At an open meeting yesterday, the SEC voted to adopt new rules regarding Rule 10b5-1 plans. The vote was unanimous—albeit somewhat grudgingly in one case. Still, the notion of unanimity on an important Corp Fin regulation has seemed like something of a pipe dream in the last several years. Commissioner Mark Uyeda was even complimentary of the process employed for this rulemaking—and he is typically quite critical of the process (see this PubCo post)—noting that the process employed this time facilitated the development of more responsive final rules. Did I detect a note of relief in the Chair’s voice? Perhaps the unanimity was in part the result of concerns long expressed about potential abuse of Rule 10b5-1 plans—from studies reported in media to letters from Senators to probes conducted by the SEC and DOJ (see this PubCo post, this PubCo post and this PubCo post). These concerns have been percolating for many years, and the adoption of rules adding new conditions to the use of the Rule 10b5-1 affirmative defense and new disclosure requirements for 10b5-1 plans has long been anticipated. After all, these plans were one of the first rulemaking targets that SEC Chair Gary Gensler identified after he was sworn in as Chair: 10b5-1 plans, he said last year, “have led to real cracks in our insider trading regime” and called for a proposal to “freshen up” these rules. (See this PubCo post.) The final amendments add new conditions to the availability of the Rule 10b5-1(c) affirmative defense, including cooling-off periods for directors, officers, and persons other than issuers, and create new disclosure requirements. According to Gensler,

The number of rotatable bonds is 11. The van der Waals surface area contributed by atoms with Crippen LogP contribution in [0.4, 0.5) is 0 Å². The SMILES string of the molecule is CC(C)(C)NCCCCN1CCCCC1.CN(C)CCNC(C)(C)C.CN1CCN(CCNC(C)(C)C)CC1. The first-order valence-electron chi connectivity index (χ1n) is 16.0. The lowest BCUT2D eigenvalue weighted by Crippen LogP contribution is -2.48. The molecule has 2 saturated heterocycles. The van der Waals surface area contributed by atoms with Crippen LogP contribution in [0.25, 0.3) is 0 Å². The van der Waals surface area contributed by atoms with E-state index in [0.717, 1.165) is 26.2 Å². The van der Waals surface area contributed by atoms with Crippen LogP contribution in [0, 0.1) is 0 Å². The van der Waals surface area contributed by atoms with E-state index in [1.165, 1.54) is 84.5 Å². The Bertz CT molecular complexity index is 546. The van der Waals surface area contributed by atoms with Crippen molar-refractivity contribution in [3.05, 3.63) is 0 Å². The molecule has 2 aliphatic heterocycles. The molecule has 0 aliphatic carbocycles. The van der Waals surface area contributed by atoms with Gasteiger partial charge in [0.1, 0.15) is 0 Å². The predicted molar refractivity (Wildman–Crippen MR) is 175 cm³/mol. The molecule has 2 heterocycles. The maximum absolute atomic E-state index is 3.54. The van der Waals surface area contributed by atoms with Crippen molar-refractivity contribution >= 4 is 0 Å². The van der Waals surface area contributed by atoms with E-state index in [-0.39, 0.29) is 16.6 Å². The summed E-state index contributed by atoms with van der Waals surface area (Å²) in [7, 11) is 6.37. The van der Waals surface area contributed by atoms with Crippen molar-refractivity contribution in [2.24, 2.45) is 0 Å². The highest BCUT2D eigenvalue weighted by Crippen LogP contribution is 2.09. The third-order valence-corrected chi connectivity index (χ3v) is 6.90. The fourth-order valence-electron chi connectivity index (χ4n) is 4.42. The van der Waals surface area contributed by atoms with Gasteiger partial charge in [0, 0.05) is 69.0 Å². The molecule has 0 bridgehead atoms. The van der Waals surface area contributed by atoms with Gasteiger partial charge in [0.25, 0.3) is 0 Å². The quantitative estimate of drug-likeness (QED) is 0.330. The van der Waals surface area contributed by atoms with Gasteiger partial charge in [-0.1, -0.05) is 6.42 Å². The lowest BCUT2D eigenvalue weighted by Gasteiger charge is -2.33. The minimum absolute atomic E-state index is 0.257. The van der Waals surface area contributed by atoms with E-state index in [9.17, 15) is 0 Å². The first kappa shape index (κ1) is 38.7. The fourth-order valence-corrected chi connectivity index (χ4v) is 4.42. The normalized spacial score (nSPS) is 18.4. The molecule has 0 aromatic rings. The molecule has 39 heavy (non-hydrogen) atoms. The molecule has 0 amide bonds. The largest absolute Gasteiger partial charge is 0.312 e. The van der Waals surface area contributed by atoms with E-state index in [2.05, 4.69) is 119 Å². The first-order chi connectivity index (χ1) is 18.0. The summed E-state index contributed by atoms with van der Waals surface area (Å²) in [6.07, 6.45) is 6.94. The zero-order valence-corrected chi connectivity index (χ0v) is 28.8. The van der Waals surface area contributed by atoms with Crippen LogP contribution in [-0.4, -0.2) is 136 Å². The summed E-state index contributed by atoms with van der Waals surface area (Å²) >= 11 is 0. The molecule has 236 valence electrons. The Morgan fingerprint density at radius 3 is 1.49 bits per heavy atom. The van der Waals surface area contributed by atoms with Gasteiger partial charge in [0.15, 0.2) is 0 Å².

“[a]bout 20 years ago, the SEC established Exchange Act Rule 10b5-1. This rule provided affirmative defenses for corporate insiders and companies to buy and sell company stock as long as they adopted their trading plans in good faith—before becoming aware of material nonpublic information. Over the past two decades, though, we’ve heard from courts, commenters, and members of Congress that insiders have sought to benefit from the rule’s liability protections while trading securities opportunistically on the basis of material nonpublic information. I believe today’s amendments will help fill those potential gaps….These issues speak to the confidence that investors have in the markets. Anytime we can increase investor confidence in the markets, that’s a good thing. It helps investors decide where to put their money. It lowers the cost of capital for businesses seeking to raise capital, grow, and innovate, and thus facilitates capital formation.”
Here is the final rule, the press release and the fact sheet. I plan to publish an update to this post with more detail from the adopting release about the proposed rule at a later time, so stay tuned. (At the meeting, the SEC also considered a slew of proposals to overhaul the market, not covered here.)
Background of the rule